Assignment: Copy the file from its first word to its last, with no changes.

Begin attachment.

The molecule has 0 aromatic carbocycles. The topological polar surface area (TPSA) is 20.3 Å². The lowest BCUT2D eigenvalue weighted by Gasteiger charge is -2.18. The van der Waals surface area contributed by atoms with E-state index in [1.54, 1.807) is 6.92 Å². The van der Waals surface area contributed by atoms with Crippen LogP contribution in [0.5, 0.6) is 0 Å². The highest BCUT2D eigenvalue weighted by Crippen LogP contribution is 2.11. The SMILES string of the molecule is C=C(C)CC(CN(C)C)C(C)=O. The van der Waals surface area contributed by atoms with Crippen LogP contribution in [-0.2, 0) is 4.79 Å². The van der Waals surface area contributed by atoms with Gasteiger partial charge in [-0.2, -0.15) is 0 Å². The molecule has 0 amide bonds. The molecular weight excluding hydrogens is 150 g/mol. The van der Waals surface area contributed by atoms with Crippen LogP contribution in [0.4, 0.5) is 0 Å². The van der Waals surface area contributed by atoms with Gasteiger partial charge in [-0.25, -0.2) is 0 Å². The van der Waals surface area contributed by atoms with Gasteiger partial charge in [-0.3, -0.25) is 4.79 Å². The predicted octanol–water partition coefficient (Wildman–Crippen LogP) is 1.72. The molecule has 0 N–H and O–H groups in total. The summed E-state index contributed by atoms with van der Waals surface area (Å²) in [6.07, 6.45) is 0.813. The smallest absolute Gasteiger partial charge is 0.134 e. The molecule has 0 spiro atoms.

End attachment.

The molecule has 0 aromatic carbocycles. The topological polar surface area (TPSA) is 20.3 Å². The lowest BCUT2D eigenvalue weighted by Gasteiger charge is -2.18. The van der Waals surface area contributed by atoms with E-state index in [1.54, 1.807) is 6.92 Å². The van der Waals surface area contributed by atoms with Crippen LogP contribution in [0.5, 0.6) is 0 Å². The highest BCUT2D eigenvalue weighted by Crippen LogP contribution is 2.11. The SMILES string of the molecule is C=C(C)CC(CN(C)C)C(C)=O. The van der Waals surface area contributed by atoms with Crippen LogP contribution in [-0.2, 0) is 4.79 Å². The van der Waals surface area contributed by atoms with Gasteiger partial charge in [-0.2, -0.15) is 0 Å². The molecule has 0 amide bonds. The molecular weight excluding hydrogens is 150 g/mol. The van der Waals surface area contributed by atoms with Crippen LogP contribution in [0.4, 0.5) is 0 Å². The van der Waals surface area contributed by atoms with Gasteiger partial charge in [-0.25, -0.2) is 0 Å². The van der Waals surface area contributed by atoms with Gasteiger partial charge in [-0.3, -0.25) is 4.79 Å². The predicted octanol–water partition coefficient (Wildman–Crippen LogP) is 1.72. The molecule has 0 N–H and O–H groups in total. The summed E-state index contributed by atoms with van der Waals surface area (Å²) in [6.07, 6.45) is 0.813. The smallest absolute Gasteiger partial charge is 0.134 e. The molecule has 0 spiro atoms.